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Community pushes for South Carolina to pass hate crime bill

Lawmakers heard public input on the bill from several community leaders, including Sheriff Leon Lott.

COLUMBIA, S.C. — South Carolina is one of only three states that does not have criminal penalties for hate crimes. Many lawmakers are hoping to change that with a new hate crime bill.

On Tuesday, a House subcommittee listened to community members as they spoke both for, and against the bill.  

One man while speaking in favor of it quoted Martin Luther King Jr. He said, "while the law cannot change the heart, it can restrain the heartless."

House Bill 3620 is modeled after Georgia’s hate crime law. It increases fines and jail time for crimes that are committed based on a victim’s race, religion, sex, gender, age, national origin, sexual orientation, or disability.

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"We don’t have anything now that will hold someone responsible for committing a crime based on sex, etcetera," said Richland County Sheriff Leon Lott.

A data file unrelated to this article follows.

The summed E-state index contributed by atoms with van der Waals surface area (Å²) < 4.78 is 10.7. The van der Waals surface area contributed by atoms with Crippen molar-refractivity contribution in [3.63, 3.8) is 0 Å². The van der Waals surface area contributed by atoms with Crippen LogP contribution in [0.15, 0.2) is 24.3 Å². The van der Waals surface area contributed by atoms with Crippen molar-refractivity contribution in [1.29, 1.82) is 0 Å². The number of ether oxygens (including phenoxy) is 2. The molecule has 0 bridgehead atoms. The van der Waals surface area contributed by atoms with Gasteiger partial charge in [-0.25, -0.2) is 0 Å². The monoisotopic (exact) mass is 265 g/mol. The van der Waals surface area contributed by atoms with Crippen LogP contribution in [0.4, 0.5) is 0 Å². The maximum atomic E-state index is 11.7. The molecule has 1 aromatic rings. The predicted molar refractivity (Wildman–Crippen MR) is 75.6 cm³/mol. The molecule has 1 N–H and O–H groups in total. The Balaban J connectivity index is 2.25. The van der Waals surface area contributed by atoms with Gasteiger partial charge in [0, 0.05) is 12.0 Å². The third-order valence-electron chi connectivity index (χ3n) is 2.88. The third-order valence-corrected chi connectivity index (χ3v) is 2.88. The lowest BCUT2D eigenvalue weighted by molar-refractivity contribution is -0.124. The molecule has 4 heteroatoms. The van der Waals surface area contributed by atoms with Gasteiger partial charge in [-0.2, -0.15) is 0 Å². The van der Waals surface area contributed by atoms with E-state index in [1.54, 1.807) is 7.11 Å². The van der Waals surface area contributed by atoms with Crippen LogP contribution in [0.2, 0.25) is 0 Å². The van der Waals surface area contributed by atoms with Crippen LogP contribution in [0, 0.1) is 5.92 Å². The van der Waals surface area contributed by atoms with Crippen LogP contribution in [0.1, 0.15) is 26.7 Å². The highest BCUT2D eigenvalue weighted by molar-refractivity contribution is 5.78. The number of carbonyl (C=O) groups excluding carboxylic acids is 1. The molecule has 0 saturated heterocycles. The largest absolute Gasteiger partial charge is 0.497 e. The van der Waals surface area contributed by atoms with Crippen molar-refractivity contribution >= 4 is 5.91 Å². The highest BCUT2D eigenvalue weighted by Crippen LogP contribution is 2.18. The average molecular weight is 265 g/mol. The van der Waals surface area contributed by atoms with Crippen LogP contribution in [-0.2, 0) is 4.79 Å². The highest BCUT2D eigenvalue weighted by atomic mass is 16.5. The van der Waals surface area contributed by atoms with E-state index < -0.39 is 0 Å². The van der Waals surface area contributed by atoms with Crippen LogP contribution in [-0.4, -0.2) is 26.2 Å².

"For three weeks in Richland County, we had two individuals that terrorized our Hispanic community. In a three-week period of time, they robbed 27 Hispanics in 17 separate robberies," said the Sheriff.

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Lott said they caught the robbers, but they could only charge them for robbery, and not for targeting a Hispanic community, even though they have evidence.

"I urge you on behalf of law enforcement, on behalf of those victims, please do something. Please pass this bill, we need it," Lott pleaded to lawmakers on the subcommittee.

While several people spoke in favor of the bill, a few religious leaders worried it could harm their liberties.

"Without proper safe guards, hate crime enhancements open the door to the creation of laws that will chill and threaten religious liberty and stifle the first amendment," said Tony Beam with the South Carolina Baptist Convention.

Beam said under the bill, a preacher could be charged with a hate crime for reading certain passages of the bible.

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"We want to be sure there are protections for people of faith who can express their religious beliefs without animus or hatred toward anyone," said Beam.

However, lawmakers assured Beam that preaching doesn’t fall under the category of harassment, and therefor couldn’t possibly be charged as a hate crime.

The meeting Tuesday was solely for public input. The subcommittee will meet again later this week to vote on the bill.